Russian hegemony Condoleezza Rice (President George W. Bush’s national security advisor and Secretary of State from 2001-2009) once explained that it was Russian President Vladimir Putin’s long-standing objective to reconstruct the former Soviet Union. So his desire to attack Ukraine before it becomes a NATO ally and install a Russian puppet government should have been well known to the intelligence community. In fact, it appears that Putin has been preparing for this moment for at least a decade, both militarily and economically. For the latter, he has raised cash, shed U.S. Treasuries and prepared to withstand global sanctions. Why did Putin choose to pull the trigger now? He may have wanted to wait until the Beijing Olympics had completed, and calculated that the world remains focused on Covid and the U.S. is distracted by our southern border crisis and our disastrous withdrawal from Afghanistan.

Sanctions underwhelming While there’s understandably little appetite to place U.S. boots on the ground in Ukraine in a shooting war, we’re underwhelmed by the sanctions announced by the Biden administration. They clearly were not an effective deterrent to prevent Russia from invading Ukraine, and we doubt they will severely enough punish Putin to prevent him from considering an encore performance somewhere else in eastern Europe. 

Plan B So what to do instead? We need to demonstrate global leadership and hit Russia where it hurts: 

  • Ban more Russian banks from participating in the SWIFT (Society for Worldwide Interbank Financial Telecommunications) global payment system.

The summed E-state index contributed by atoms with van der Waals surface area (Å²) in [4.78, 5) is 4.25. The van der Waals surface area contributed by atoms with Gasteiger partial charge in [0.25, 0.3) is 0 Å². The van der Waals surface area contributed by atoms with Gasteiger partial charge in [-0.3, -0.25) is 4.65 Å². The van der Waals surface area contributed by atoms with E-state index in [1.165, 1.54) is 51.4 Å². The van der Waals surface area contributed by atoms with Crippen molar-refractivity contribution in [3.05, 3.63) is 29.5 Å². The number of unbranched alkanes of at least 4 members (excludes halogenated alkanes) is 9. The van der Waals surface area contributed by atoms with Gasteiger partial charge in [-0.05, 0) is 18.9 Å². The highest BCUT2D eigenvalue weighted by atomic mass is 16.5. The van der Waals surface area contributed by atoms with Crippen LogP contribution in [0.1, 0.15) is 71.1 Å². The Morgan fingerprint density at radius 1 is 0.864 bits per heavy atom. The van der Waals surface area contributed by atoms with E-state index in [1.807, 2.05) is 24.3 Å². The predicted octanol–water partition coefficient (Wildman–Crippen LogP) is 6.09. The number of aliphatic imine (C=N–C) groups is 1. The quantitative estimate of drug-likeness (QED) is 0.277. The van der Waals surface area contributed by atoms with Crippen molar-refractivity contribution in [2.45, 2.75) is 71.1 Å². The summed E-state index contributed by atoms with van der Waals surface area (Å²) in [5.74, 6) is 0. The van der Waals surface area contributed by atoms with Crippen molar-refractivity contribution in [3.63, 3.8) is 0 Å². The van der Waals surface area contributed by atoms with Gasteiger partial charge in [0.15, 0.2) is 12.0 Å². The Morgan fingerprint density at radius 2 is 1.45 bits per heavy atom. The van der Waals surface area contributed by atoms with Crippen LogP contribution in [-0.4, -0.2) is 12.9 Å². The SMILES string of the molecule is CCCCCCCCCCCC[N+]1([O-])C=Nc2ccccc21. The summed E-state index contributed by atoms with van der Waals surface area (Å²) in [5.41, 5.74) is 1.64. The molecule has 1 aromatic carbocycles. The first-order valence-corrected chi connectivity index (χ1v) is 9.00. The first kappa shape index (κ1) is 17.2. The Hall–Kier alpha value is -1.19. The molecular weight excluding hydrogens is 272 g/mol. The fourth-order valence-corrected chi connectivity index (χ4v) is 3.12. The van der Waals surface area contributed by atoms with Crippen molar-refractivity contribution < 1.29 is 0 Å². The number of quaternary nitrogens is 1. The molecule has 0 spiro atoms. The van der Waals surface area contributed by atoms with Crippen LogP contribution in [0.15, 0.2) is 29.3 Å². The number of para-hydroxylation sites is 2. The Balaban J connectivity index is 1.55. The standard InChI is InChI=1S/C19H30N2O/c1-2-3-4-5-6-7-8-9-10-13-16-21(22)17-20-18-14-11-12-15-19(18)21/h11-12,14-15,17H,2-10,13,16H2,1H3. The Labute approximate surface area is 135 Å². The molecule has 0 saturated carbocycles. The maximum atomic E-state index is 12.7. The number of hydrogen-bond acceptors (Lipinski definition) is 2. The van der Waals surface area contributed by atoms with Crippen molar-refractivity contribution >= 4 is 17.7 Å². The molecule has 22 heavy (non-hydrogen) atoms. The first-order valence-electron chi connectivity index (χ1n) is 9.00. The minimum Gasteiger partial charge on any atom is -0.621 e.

• Sanction Russia from selling oil and gas to Europe and the U.S.; Europe gets 40% of its natural gas from Russia (55% for Germany), while the U.S. imports 700,000 barrels per day of crude oil from Russia, which accounts for 4% of our daily consumption. 
  • Fill that energy supply gap both here and abroad by becoming the energy seller of last resort.

In 2020, we were the largest energy producer in the world at 13 million barrels per day, surpassing both Saudi Arabia (9 million) and Russia (10 million). But because of the Biden administration’s climate polices (bans on the Keystone XL pipeline, drilling in Alaska, fracking on federal lands and offshore drilling, and an accelerated transition to electric vehicles), our production has fallen 15% to 11 million barrels. We need to encourage more exploration & production activity here to get back to 13 million and eventually to 15 million, to prioritize our energy self-sufficiency and to fill the energy void in Europe, breaking the collective dependency on Russia.

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Tags Markets/Economy . Ukraine Crisis . Equity .

Views are as of the date above and are subject to change based on market conditions and other factors. These views should not be construed as a recommendation for any specific security or sector.

Bond prices are sensitive to changes in interest rates, and a rise in interest rates can cause a decline in their prices.

Consumer Price Index (CPI): A measure of inflation at the retail level.

VIX: The ticker symbol for the Chicago Board Options Exchange (CBOE) Volatility Index, which shows the market's expectation of 30-day volatility.

Yield Curve: Graph showing the comparative yields of securities in a particular class according to maturity. Securities on the long end of the yield curve have longer maturities.